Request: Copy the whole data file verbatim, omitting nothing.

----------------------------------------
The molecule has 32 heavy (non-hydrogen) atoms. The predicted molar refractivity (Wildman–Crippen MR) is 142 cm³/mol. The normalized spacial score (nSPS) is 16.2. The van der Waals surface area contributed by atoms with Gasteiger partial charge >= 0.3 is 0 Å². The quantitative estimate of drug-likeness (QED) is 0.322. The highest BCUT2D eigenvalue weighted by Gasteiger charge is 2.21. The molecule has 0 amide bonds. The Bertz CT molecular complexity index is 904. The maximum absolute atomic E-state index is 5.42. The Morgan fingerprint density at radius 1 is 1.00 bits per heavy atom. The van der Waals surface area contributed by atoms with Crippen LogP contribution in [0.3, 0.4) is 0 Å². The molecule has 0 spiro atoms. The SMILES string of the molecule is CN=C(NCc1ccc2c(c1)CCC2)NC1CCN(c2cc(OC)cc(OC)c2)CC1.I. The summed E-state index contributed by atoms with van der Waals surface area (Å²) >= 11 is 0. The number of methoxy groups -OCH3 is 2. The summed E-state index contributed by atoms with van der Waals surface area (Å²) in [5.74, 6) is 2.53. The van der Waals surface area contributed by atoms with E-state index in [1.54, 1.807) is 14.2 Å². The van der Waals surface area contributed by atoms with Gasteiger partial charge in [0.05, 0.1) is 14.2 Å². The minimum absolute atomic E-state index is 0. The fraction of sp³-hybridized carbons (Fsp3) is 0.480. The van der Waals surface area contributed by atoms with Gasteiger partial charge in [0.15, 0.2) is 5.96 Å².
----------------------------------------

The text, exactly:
The molecule has 32 heavy (non-hydrogen) atoms. The predicted molar refractivity (Wildman–Crippen MR) is 142 cm³/mol. The normalized spacial score (nSPS) is 16.2. The van der Waals surface area contributed by atoms with Gasteiger partial charge >= 0.3 is 0 Å². The quantitative estimate of drug-likeness (QED) is 0.322. The highest BCUT2D eigenvalue weighted by Gasteiger charge is 2.21. The molecule has 0 amide bonds. The Bertz CT molecular complexity index is 904. The maximum absolute atomic E-state index is 5.42. The Morgan fingerprint density at radius 1 is 1.00 bits per heavy atom. The van der Waals surface area contributed by atoms with Crippen LogP contribution in [0.3, 0.4) is 0 Å². The molecule has 0 spiro atoms. The SMILES string of the molecule is CN=C(NCc1ccc2c(c1)CCC2)NC1CCN(c2cc(OC)cc(OC)c2)CC1.I. The summed E-state index contributed by atoms with van der Waals surface area (Å²) >= 11 is 0. The number of methoxy groups -OCH3 is 2. The summed E-state index contributed by atoms with van der Waals surface area (Å²) in [5.74, 6) is 2.53. The van der Waals surface area contributed by atoms with E-state index in [1.54, 1.807) is 14.2 Å². The van der Waals surface area contributed by atoms with Gasteiger partial charge in [0.05, 0.1) is 14.2 Å². The minimum absolute atomic E-state index is 0. The fraction of sp³-hybridized carbons (Fsp3) is 0.480. The van der Waals surface area contributed by atoms with Gasteiger partial charge in [0.15, 0.2) is 5.96 Å².